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BORN TO BE BAD?

by Sarah Kitchen

A key to reducing future rates of urban violence may lie in improving
childbirth-related health care programs and strengthening parent-infant
ties. These are the findings of a USC study strongly linking violent
crime with birth complications and early child rejection.

A study of 4,269 males born in Denmark between 1959 and 1961 has found
that those who suffered birth complications and who were rejected by
their mothers early in life were the group statistically most likely to
become violent criminals as adults.

“This is the first study to provide evidence from a large birth cohort
to show that birth complications in combination with a negative social
environment – specifically early child rejection – are associated with
violent crime,” said co-researcher Adrian Raine, associate professor of
psychology.

Raine presented the findings Feb. 23 in a report to the American
Academy for the Advancement of Science’s annual conference in San
Francisco. The study’s co-researchers were Patricia Brennan, research
assistant professor of psychology, and Sarnoff A. Mednick, professor of
psychology.

Raine, who serves as a consultant to the National Academy of Sciences
on biological bases of violence, also presented two new studies that
further support the argument that biological factors predispose certain
individuals toward violent and aggressive behavior. All three studies,
Raine said, show that violence could be reduced with the use of benign
health care interventions.

Using standard statistical techniques, the researchers looked at the
combination of delivery complications and early child rejection as a
possible predictor of subsequent violence at age 18.

They found a highly significant interaction, indicating that those who
suffered both birth complications and early child rejection were most
likely to become violent offenders in adulthood. The 3.4 percent who
fell into that category committed 22 percent of the group’s crimes.

“These findings illustrate the critical importance of integrating
biological with social measures in order to fully understand how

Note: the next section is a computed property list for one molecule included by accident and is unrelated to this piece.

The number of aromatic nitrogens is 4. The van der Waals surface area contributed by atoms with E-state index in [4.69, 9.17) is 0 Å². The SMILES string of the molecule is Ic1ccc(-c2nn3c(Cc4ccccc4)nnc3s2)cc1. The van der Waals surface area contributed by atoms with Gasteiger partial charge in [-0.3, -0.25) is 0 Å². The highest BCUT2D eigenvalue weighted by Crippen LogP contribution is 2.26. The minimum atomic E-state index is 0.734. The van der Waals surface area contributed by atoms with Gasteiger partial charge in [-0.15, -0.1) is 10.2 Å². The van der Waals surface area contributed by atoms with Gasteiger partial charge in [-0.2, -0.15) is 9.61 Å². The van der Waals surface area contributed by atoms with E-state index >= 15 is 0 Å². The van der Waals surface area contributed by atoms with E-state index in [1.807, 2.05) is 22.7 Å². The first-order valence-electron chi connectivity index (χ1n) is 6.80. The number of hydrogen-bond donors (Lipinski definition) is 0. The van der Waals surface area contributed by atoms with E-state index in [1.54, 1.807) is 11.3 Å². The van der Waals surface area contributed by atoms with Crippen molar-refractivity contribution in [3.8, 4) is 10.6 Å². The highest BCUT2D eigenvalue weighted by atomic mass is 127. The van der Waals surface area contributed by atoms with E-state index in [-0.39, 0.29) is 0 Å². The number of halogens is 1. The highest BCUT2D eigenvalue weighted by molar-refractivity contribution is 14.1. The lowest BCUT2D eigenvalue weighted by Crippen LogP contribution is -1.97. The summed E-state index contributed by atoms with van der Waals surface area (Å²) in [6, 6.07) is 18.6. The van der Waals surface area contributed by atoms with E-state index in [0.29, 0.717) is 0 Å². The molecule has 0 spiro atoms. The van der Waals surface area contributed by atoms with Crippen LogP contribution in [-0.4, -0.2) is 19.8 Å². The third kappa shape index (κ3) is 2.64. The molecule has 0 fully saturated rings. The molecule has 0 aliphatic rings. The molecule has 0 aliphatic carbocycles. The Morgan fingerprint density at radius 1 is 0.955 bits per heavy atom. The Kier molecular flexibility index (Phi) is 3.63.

violence develops,” Raine said.

The interaction was specific to early child rejection in that no such
interaction was observed between birth complications and poor social
circumstances – such as single parenthood, low socio-economic status
and poor living conditions – in predicting violent crime.

“The fact that birth complications combined with child rejection, but
not the more general factor of poor social circumstance, predispose to
violence helps establish a more specific biosocial pathway toward
violent crime,” Raine said.

The study found no relationship between violent crime and individuals
who had suffered early child rejection but no birth complications.

“Our findings show that a raised rate of violence only occurred when
birth complications were combined with early child rejection,” Raine
said. “This indicates that better ante-natal and perinatal health care,
especially in under-served inner-city areas, may help reduce rates of
violence in the next generation.”

Additionally, the analysis revealed that birth complications did not
predispose to violence when combined with a nonrejecting early home
environment.

“This is consistent with previous findings that good parental care and
the opportunity to bond with a caregiver in the first year of life can
reduce the deleterious cognitive and behavioral effects of birth
complications,” Raine said. “Psychosocial interventions aimed at
improving parental caregiving skills may conceivably help suppress the
biological predisposition to later adult violence.”

In the study, violent crime was defined as murder, attempted murder,
assault (including domestic assault), rape, armed robbery and illegal
possession of weapons.

Birth complications included such factors as medical stimulation of
labor, ruptured perineum, irregular position, the use of forceps,
breech delivery and umbilical-cord prolapse. Such complications, Raine
suggests, can result in brain dysfunction and neuropsychological
deficits, which in turn directly and indirectly predispose to violence.

Early child rejection included such variables as an unwanted pregnancy,
a mother’s attempt to abort her pregnancy and a child’s being sent to
an institution for at least four months in the first year.